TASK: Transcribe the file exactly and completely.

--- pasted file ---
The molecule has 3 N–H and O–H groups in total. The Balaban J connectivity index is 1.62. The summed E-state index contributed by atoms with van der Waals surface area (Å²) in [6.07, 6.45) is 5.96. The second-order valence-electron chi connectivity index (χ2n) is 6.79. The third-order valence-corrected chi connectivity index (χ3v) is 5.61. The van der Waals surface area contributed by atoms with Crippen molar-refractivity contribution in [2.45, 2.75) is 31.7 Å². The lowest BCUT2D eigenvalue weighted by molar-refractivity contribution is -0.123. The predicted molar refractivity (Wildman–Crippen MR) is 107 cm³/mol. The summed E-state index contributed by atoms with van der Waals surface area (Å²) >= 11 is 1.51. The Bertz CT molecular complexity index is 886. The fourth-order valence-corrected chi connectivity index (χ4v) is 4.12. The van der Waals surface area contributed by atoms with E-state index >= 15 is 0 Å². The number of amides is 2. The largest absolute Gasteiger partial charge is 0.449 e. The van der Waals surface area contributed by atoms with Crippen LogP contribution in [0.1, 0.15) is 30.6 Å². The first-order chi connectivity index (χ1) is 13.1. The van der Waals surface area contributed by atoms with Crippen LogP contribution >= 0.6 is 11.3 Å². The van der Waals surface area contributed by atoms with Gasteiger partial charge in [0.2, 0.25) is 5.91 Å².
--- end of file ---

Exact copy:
The molecule has 3 N–H and O–H groups in total. The Balaban J connectivity index is 1.62. The summed E-state index contributed by atoms with van der Waals surface area (Å²) in [6.07, 6.45) is 5.96. The second-order valence-electron chi connectivity index (χ2n) is 6.79. The third-order valence-corrected chi connectivity index (χ3v) is 5.61. The van der Waals surface area contributed by atoms with Crippen molar-refractivity contribution in [2.45, 2.75) is 31.7 Å². The lowest BCUT2D eigenvalue weighted by molar-refractivity contribution is -0.123. The predicted molar refractivity (Wildman–Crippen MR) is 107 cm³/mol. The summed E-state index contributed by atoms with van der Waals surface area (Å²) >= 11 is 1.51. The Bertz CT molecular complexity index is 886. The fourth-order valence-corrected chi connectivity index (χ4v) is 4.12. The van der Waals surface area contributed by atoms with E-state index >= 15 is 0 Å². The number of amides is 2. The largest absolute Gasteiger partial charge is 0.449 e. The van der Waals surface area contributed by atoms with Crippen LogP contribution in [0.1, 0.15) is 30.6 Å². The first-order chi connectivity index (χ1) is 13.1. The van der Waals surface area contributed by atoms with Crippen LogP contribution >= 0.6 is 11.3 Å². The van der Waals surface area contributed by atoms with Gasteiger partial charge in [0.2, 0.25) is 5.91 Å².